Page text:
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What’s more, Carter said, many companies already are setting their sights on the 2012 Summer Games in London, which are expected to receive far more publicity.

“The Olympics are a little bit tough this time around, sandwiched in between Beijing and London,” he said. “It almost appears you’re reading more about London than Vancouver.”

Getting by

The ability of the USOC to boost its support of athletes for Vancouver has, at the very least, kept top athletes on track to perform well in February. And in recent months the USOC has been able to replenish some of its coffers with the Procter & Gamble, Deloitte and Touche and AT&T deals.

“The Olympics still persevere and people still care,” Carter said. “There’s still something very special about them, and I think that gives corporations a fair amount of cover. I think they like the branding halo of the games and can make a very strong case for being there.”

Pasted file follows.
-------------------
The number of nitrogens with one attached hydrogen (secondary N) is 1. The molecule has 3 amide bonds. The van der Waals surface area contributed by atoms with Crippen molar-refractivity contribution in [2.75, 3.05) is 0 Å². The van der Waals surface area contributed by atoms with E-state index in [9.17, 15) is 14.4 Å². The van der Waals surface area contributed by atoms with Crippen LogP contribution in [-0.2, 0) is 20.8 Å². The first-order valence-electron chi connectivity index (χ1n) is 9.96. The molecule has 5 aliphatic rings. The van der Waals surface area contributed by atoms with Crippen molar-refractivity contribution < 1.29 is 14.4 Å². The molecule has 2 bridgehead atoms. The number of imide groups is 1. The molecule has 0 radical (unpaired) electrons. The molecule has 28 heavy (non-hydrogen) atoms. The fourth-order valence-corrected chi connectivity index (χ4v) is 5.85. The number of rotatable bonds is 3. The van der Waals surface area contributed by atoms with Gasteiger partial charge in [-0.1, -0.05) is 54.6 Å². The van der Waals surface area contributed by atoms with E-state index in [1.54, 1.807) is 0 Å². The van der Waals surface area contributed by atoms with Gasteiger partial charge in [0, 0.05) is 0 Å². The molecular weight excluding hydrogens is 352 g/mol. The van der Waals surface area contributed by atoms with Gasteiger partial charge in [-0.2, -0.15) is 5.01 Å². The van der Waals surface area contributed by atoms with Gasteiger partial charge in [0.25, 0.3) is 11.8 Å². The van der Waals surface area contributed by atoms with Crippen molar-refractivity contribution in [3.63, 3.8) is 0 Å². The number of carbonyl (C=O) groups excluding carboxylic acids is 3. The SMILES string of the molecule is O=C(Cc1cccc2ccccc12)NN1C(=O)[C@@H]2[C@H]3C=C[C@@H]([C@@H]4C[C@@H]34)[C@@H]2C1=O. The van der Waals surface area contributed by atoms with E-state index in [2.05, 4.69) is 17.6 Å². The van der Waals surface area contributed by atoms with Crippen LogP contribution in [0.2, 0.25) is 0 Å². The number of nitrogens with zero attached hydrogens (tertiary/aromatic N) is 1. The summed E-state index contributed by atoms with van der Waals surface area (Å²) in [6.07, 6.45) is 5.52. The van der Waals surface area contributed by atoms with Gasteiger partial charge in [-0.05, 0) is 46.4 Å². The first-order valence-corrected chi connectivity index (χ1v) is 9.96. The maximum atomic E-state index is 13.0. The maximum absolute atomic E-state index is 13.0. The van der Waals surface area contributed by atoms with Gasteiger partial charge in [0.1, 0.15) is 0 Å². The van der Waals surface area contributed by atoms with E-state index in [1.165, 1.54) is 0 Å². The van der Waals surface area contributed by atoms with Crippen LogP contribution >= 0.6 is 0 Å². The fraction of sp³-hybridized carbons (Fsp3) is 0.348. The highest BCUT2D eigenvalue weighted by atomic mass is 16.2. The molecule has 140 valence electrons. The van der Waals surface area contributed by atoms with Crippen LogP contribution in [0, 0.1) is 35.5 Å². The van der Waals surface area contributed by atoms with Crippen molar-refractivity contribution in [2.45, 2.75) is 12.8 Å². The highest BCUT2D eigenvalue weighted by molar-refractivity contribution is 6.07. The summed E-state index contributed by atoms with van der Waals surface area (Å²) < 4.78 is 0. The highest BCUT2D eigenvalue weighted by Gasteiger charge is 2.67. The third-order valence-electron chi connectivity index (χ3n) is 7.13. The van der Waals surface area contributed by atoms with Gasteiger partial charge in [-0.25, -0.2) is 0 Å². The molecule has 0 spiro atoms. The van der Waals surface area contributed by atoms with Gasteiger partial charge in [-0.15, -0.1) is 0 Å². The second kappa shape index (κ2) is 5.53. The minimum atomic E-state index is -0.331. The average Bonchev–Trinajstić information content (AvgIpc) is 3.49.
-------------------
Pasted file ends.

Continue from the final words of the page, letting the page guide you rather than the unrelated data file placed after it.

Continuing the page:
Carter said the Procter and Gamble deal was a big one for the USOC because of the number of commonly used products that make for a sensible fit with athletes.

Under the terms of the Procter and Gamble deal, several athletes including speedskater Apolo Anton Ohno, skier Lindsey Vonn and bobsledder Vonetta Flowers, will appear in commercials for everything from cough drops to deodorant.

“They’re a great, red meat American company,” Carter said.

Sandusky said companies have been aggressive in promoting their ties to the Olympics since the 100-day countdown began in November.

“I have several sponsors right now and am very thankful for that,” said short track skater J.R. Celski, who has support from Crest, McDonald’s and 24 Hour Fitness, among others. “The support we get from these guys is tremendous. It really helps, it honestly does, because Olympic athletes really have a hard time getting by.”

Not that any athlete would ever make excuses.

“It’s never easy,” aerial skier Ryan St. Onge said. “It’s never, ‘This is what I want to do and here’s what we’ll pay you to do it.’ I think in sports, it goes from different levels of going from hard to harder, and people that can find a way do find a way.”